As mentioned earlier, the imaging polarimetry mode on MICHELLE is new to the 2006B semester. Mid-infrared polarimetry on an 8-meter telescope is something unique to Gemini and represents our commitment to exploring new facets of mid-infrared observing.

An exciting new opportunity this next semester is also available with the coming of the University of Texas TEXES (Texas Echelon Cross Echelle Spectrograph) instrument. This high-resolution mid-infrared spectrograph is able to achieve an amazing resolution of R~100,000 in the mid-infrared from 5-25 microns. Its unique capability will only be available at Gemini North and PIs from the community are required to collaborate with members of the TEXES team. Gemini believes that the capabilities of both TEXES and the MICHELLE imaging polarimetry mode will lead to ground-breaking work in two relatively new areas of mid-infrared science with large discovery space.

Are You New to the Mid-Infrared?

Maybe you have an idea for a great mid-infrared project but have not previously observed in the mid-infrared. Perhaps you have tried unsuccessfully to obtain T-ReCS or MICHELLE time. In an attempt to bring more scientists to the mid-infrared PI pool, Gemini is encouraging astronomers, especially those new to the mid-infrared, to contact Gemini mid-infrared staff members (below). The expert knowledge of Gemini staff can be beneficial from the initial proposal stage to the conclusion of your project. They can be invaluable sources of advice in the technical aspects of your proposals as well as the data reduction and interpretation of results.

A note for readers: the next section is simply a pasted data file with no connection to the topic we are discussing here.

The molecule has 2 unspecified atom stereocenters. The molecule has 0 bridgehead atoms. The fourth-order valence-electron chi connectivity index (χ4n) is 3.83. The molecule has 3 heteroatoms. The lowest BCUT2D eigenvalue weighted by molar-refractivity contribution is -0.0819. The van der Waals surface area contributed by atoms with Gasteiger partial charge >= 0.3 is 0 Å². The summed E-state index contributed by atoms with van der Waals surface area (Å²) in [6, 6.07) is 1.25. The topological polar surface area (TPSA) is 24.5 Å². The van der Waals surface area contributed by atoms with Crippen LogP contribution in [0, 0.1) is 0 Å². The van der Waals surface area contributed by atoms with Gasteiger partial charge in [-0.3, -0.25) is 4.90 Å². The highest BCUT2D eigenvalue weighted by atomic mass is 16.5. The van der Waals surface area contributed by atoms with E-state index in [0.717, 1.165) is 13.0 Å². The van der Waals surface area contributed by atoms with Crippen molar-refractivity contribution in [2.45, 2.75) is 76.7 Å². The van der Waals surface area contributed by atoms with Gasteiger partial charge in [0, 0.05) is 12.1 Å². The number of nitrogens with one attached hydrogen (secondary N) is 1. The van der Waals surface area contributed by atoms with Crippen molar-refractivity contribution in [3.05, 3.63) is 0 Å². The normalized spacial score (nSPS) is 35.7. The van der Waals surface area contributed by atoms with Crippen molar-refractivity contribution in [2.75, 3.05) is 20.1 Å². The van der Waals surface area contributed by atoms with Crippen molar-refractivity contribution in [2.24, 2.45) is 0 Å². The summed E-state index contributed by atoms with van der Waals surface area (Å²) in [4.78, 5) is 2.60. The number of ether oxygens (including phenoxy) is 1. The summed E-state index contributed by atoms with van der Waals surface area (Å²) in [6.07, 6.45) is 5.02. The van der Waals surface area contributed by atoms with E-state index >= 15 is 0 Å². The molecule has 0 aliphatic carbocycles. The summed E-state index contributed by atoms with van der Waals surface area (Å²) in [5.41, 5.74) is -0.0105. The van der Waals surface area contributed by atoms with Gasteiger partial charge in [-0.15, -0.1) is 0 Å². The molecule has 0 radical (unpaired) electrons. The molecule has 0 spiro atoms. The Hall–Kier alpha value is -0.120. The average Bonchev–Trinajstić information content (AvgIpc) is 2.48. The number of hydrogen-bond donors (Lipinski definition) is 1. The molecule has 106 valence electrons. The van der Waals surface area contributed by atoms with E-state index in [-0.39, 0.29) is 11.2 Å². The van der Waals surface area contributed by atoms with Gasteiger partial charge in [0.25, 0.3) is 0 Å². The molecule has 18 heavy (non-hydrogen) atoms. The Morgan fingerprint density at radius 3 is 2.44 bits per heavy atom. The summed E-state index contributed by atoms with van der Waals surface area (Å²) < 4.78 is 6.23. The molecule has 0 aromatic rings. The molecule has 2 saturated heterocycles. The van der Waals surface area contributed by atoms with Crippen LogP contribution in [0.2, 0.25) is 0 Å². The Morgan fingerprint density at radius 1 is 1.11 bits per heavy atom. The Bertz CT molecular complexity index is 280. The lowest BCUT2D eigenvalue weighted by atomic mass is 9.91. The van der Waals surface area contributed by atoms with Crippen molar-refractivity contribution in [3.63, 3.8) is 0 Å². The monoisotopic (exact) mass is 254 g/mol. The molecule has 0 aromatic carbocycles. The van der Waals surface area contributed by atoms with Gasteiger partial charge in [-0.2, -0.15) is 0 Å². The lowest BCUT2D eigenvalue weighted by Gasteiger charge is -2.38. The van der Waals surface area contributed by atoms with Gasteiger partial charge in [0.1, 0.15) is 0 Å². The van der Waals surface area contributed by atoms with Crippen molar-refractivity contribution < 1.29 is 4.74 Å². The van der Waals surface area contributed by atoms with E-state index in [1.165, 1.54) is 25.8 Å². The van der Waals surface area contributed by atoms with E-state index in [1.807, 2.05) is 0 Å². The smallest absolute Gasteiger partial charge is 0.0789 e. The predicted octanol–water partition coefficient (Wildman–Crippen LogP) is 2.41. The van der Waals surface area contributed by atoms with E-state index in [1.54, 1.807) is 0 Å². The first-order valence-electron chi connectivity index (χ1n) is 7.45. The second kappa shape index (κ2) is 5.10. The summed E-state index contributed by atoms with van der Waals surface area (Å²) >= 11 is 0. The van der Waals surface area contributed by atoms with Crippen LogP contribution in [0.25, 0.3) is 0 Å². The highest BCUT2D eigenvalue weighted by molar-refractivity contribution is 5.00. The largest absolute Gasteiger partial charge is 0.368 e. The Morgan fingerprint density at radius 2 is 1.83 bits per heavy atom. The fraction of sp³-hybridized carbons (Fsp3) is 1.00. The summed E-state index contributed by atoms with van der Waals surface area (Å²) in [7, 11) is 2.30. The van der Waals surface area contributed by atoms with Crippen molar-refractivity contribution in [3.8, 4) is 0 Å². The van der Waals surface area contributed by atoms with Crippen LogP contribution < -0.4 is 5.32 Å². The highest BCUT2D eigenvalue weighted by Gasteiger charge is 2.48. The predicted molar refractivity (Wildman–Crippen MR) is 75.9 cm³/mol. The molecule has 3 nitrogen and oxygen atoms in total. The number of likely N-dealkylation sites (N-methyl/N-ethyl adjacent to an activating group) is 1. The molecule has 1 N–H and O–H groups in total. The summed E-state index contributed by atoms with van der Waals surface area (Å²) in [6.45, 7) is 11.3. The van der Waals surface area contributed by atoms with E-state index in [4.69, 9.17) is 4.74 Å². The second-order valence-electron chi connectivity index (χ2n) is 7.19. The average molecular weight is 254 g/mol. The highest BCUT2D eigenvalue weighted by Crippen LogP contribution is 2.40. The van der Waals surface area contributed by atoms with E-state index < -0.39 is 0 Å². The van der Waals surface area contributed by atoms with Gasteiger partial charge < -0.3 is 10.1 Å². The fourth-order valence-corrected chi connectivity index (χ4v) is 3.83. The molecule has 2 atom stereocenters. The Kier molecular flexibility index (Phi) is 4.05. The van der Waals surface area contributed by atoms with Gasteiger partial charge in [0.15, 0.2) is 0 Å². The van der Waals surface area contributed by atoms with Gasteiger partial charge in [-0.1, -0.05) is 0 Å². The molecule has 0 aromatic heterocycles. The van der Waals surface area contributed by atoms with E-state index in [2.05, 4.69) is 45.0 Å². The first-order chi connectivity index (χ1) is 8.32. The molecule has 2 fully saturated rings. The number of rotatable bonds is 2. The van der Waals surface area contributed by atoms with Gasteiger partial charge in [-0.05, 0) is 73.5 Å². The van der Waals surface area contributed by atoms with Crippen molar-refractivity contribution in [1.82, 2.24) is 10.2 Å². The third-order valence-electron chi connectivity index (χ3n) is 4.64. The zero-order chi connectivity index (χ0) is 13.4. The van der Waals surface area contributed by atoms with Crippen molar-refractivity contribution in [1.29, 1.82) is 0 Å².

Gemini mid-infrared staff are ready to help any proposers or PIs wishing to submit proposals for mid-infrared programs (remember the deadline for 2006B is March 31th). Please contact any of the following Gemini staff scientists for more information:

We also suggest that you contact your National Gemini Office.

Mid-infrared (N band) image revealing a dusty equatorial ring around Supernova 1987A as well as a faint trace of the explosion ejecta at the center